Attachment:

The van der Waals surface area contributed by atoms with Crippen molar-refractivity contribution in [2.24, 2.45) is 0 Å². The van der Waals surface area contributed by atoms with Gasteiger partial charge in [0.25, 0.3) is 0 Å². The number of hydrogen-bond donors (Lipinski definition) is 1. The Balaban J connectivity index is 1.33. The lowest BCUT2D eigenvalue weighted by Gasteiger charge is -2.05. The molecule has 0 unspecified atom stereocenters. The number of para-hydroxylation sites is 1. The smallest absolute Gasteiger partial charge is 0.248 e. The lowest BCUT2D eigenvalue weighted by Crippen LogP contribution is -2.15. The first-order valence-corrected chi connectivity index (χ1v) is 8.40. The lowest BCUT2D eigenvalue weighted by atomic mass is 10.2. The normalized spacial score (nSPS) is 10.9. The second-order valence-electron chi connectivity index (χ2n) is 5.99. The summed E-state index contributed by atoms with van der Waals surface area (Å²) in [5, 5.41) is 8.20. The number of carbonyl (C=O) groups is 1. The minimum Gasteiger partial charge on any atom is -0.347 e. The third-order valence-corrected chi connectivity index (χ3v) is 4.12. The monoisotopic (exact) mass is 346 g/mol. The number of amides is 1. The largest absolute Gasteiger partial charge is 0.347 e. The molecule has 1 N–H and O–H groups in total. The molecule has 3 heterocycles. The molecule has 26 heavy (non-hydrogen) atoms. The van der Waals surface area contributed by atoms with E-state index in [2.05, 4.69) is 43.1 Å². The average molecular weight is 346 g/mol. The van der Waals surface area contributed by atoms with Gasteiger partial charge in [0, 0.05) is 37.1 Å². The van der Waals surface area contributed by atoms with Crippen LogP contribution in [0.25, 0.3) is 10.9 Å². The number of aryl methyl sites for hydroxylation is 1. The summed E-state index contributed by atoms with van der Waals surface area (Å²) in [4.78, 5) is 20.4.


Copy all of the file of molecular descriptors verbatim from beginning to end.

The van der Waals surface area contributed by atoms with Crippen molar-refractivity contribution in [2.24, 2.45) is 0 Å². The van der Waals surface area contributed by atoms with Gasteiger partial charge in [0.25, 0.3) is 0 Å². The number of hydrogen-bond donors (Lipinski definition) is 1. The Balaban J connectivity index is 1.33. The lowest BCUT2D eigenvalue weighted by Gasteiger charge is -2.05. The molecule has 0 unspecified atom stereocenters. The number of para-hydroxylation sites is 1. The smallest absolute Gasteiger partial charge is 0.248 e. The lowest BCUT2D eigenvalue weighted by Crippen LogP contribution is -2.15. The first-order valence-corrected chi connectivity index (χ1v) is 8.40. The lowest BCUT2D eigenvalue weighted by atomic mass is 10.2. The normalized spacial score (nSPS) is 10.9. The second-order valence-electron chi connectivity index (χ2n) is 5.99. The summed E-state index contributed by atoms with van der Waals surface area (Å²) in [5, 5.41) is 8.20. The number of carbonyl (C=O) groups is 1. The minimum Gasteiger partial charge on any atom is -0.347 e. The third-order valence-corrected chi connectivity index (χ3v) is 4.12. The monoisotopic (exact) mass is 346 g/mol. The number of amides is 1. The largest absolute Gasteiger partial charge is 0.347 e. The molecule has 1 N–H and O–H groups in total. The molecule has 3 heterocycles. The molecule has 26 heavy (non-hydrogen) atoms. The van der Waals surface area contributed by atoms with E-state index in [2.05, 4.69) is 43.1 Å². The average molecular weight is 346 g/mol. The van der Waals surface area contributed by atoms with Gasteiger partial charge in [0, 0.05) is 37.1 Å². The van der Waals surface area contributed by atoms with Crippen LogP contribution in [0.25, 0.3) is 10.9 Å². The number of aryl methyl sites for hydroxylation is 1. The summed E-state index contributed by atoms with van der Waals surface area (Å²) in [4.78, 5) is 20.4.